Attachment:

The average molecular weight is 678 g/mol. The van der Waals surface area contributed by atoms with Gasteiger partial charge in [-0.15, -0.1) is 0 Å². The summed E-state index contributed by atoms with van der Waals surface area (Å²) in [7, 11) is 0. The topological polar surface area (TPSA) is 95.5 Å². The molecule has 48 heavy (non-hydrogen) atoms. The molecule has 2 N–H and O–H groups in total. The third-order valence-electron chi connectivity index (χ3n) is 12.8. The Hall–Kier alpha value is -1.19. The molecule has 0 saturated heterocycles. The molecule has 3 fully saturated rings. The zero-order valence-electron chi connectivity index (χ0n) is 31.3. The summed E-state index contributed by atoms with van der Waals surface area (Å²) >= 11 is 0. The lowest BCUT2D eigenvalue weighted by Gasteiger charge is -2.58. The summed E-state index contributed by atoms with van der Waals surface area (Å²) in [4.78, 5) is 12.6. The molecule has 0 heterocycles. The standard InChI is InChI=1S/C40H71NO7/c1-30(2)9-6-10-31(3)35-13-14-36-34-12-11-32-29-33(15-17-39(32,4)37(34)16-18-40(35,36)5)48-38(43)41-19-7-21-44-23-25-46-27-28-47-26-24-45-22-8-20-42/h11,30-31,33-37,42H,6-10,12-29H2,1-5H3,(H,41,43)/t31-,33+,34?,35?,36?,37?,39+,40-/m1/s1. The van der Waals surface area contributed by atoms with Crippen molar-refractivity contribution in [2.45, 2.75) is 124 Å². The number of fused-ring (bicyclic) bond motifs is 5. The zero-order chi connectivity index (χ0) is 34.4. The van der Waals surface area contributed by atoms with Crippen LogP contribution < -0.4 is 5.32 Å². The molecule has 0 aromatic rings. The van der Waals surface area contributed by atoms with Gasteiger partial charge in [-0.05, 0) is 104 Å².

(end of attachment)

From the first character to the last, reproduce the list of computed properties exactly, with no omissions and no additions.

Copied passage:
The average molecular weight is 678 g/mol. The van der Waals surface area contributed by atoms with Gasteiger partial charge in [-0.15, -0.1) is 0 Å². The summed E-state index contributed by atoms with van der Waals surface area (Å²) in [7, 11) is 0. The topological polar surface area (TPSA) is 95.5 Å². The molecule has 48 heavy (non-hydrogen) atoms. The molecule has 2 N–H and O–H groups in total. The third-order valence-electron chi connectivity index (χ3n) is 12.8. The Hall–Kier alpha value is -1.19. The molecule has 0 saturated heterocycles. The molecule has 3 fully saturated rings. The zero-order valence-electron chi connectivity index (χ0n) is 31.3. The summed E-state index contributed by atoms with van der Waals surface area (Å²) >= 11 is 0. The lowest BCUT2D eigenvalue weighted by Gasteiger charge is -2.58. The summed E-state index contributed by atoms with van der Waals surface area (Å²) in [4.78, 5) is 12.6. The molecule has 0 heterocycles. The standard InChI is InChI=1S/C40H71NO7/c1-30(2)9-6-10-31(3)35-13-14-36-34-12-11-32-29-33(15-17-39(32,4)37(34)16-18-40(35,36)5)48-38(43)41-19-7-21-44-23-25-46-27-28-47-26-24-45-22-8-20-42/h11,30-31,33-37,42H,6-10,12-29H2,1-5H3,(H,41,43)/t31-,33+,34?,35?,36?,37?,39+,40-/m1/s1. The van der Waals surface area contributed by atoms with Crippen molar-refractivity contribution in [2.45, 2.75) is 124 Å². The number of fused-ring (bicyclic) bond motifs is 5. The zero-order chi connectivity index (χ0) is 34.4. The van der Waals surface area contributed by atoms with Crippen LogP contribution < -0.4 is 5.32 Å². The molecule has 0 aromatic rings. The van der Waals surface area contributed by atoms with Gasteiger partial charge in [-0.05, 0) is 104 Å².